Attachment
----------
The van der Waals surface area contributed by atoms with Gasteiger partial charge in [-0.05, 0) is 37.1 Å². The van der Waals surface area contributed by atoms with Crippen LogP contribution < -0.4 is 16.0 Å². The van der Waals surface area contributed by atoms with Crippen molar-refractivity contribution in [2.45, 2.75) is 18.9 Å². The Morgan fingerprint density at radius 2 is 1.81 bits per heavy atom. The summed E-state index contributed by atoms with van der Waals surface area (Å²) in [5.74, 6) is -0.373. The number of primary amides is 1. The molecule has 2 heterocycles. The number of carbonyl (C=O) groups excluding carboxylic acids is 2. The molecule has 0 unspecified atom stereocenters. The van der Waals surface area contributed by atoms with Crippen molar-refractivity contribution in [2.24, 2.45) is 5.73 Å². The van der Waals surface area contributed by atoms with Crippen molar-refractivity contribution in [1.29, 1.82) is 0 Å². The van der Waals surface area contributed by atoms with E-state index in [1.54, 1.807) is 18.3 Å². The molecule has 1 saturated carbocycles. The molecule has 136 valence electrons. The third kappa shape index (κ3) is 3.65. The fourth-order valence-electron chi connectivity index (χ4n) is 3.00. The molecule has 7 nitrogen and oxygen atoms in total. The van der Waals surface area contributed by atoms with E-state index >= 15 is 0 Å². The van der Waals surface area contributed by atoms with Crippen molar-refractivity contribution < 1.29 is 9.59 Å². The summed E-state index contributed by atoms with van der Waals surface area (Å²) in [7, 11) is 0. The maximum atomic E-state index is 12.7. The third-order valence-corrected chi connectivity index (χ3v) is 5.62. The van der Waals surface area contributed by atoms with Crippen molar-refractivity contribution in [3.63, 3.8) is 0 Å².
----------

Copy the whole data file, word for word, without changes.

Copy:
The van der Waals surface area contributed by atoms with Gasteiger partial charge in [-0.05, 0) is 37.1 Å². The van der Waals surface area contributed by atoms with Crippen LogP contribution < -0.4 is 16.0 Å². The van der Waals surface area contributed by atoms with Crippen molar-refractivity contribution in [2.45, 2.75) is 18.9 Å². The Morgan fingerprint density at radius 2 is 1.81 bits per heavy atom. The summed E-state index contributed by atoms with van der Waals surface area (Å²) in [5.74, 6) is -0.373. The number of primary amides is 1. The molecule has 2 heterocycles. The number of carbonyl (C=O) groups excluding carboxylic acids is 2. The molecule has 0 unspecified atom stereocenters. The van der Waals surface area contributed by atoms with Crippen molar-refractivity contribution in [2.24, 2.45) is 5.73 Å². The van der Waals surface area contributed by atoms with Crippen molar-refractivity contribution in [1.29, 1.82) is 0 Å². The van der Waals surface area contributed by atoms with E-state index in [1.54, 1.807) is 18.3 Å². The molecule has 1 saturated carbocycles. The molecule has 136 valence electrons. The third kappa shape index (κ3) is 3.65. The fourth-order valence-electron chi connectivity index (χ4n) is 3.00. The molecule has 7 nitrogen and oxygen atoms in total. The van der Waals surface area contributed by atoms with E-state index >= 15 is 0 Å². The van der Waals surface area contributed by atoms with Crippen molar-refractivity contribution < 1.29 is 9.59 Å². The summed E-state index contributed by atoms with van der Waals surface area (Å²) in [7, 11) is 0. The maximum atomic E-state index is 12.7. The third-order valence-corrected chi connectivity index (χ3v) is 5.62. The van der Waals surface area contributed by atoms with Crippen molar-refractivity contribution in [3.63, 3.8) is 0 Å².